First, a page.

parting with the home in which you spent your happy childhood is very much like a funeral. you leave behind those walls painted with your breath, your life, your memories, rooms now emptied of furnitur awkward like naked bodies in the raw morning light, leave behind all those who were with you in those rooms, those who died in those rooms, those whose last breath went into those walls.
you leave yourself behind, trapped and voiceless inside those walls. you as a two-year old, you on your first day of school.
step onto the balcony. there’s the last sunset over the trees climbing the hills on your right. the clock in the tower on your left, always falling slightly behind. the balcony below, cluttered with stuff from before you were born, the sidewalk beaten by rain and snow. your old high school down the street. and the red-brick church in front of it. it’s here, your life, crammed on the 100 square meters surrounding the apartment like a moat.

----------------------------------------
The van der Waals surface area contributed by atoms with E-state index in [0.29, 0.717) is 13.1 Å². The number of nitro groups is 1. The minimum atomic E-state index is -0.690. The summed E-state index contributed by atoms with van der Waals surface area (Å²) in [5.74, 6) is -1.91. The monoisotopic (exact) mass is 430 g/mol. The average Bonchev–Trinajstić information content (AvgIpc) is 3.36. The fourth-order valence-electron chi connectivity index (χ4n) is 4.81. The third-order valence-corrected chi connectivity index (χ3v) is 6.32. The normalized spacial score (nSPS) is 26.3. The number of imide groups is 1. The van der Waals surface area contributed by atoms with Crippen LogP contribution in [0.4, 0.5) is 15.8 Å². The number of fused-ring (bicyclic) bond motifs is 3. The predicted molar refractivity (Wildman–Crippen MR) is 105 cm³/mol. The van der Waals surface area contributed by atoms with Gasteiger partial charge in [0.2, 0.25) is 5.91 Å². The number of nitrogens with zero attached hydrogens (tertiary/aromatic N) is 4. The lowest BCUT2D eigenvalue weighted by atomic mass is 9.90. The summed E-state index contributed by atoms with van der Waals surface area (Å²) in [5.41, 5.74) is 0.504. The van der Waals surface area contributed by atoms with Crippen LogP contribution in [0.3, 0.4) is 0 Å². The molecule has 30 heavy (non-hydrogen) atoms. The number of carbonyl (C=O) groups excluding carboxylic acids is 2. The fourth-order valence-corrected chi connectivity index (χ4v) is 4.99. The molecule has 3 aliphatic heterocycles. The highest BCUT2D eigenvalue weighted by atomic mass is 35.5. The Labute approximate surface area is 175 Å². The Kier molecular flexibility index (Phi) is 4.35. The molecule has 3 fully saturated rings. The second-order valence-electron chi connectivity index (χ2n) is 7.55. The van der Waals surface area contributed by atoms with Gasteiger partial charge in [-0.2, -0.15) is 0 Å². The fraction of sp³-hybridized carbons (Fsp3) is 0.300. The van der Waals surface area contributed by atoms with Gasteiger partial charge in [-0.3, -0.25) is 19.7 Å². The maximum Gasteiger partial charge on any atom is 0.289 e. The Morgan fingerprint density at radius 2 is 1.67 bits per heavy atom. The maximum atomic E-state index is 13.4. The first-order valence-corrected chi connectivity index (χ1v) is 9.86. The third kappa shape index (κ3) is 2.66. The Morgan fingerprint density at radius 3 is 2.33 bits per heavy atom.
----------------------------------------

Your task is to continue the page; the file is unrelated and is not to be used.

you step outside the circle and the magic kingdom slowly dissolves behind you into the most common of things. a block of flats in the middle of a small town. and as the car picks up speed on the motorway and pale fields of grain float on either side, you close your eyes. everything turns black with streaks of gold. and in your mind you hang back the paintings on the walls, arrange the furniture as it was, roll the carpets on the freshly waxed floors. outside the bedroom windows the poplar trees are shedding small cotton clouds. nonna is in the kitchen, making plum dumplings, and granddad is in the living-room, reading the newspaper.
and this will go on as long as you go on.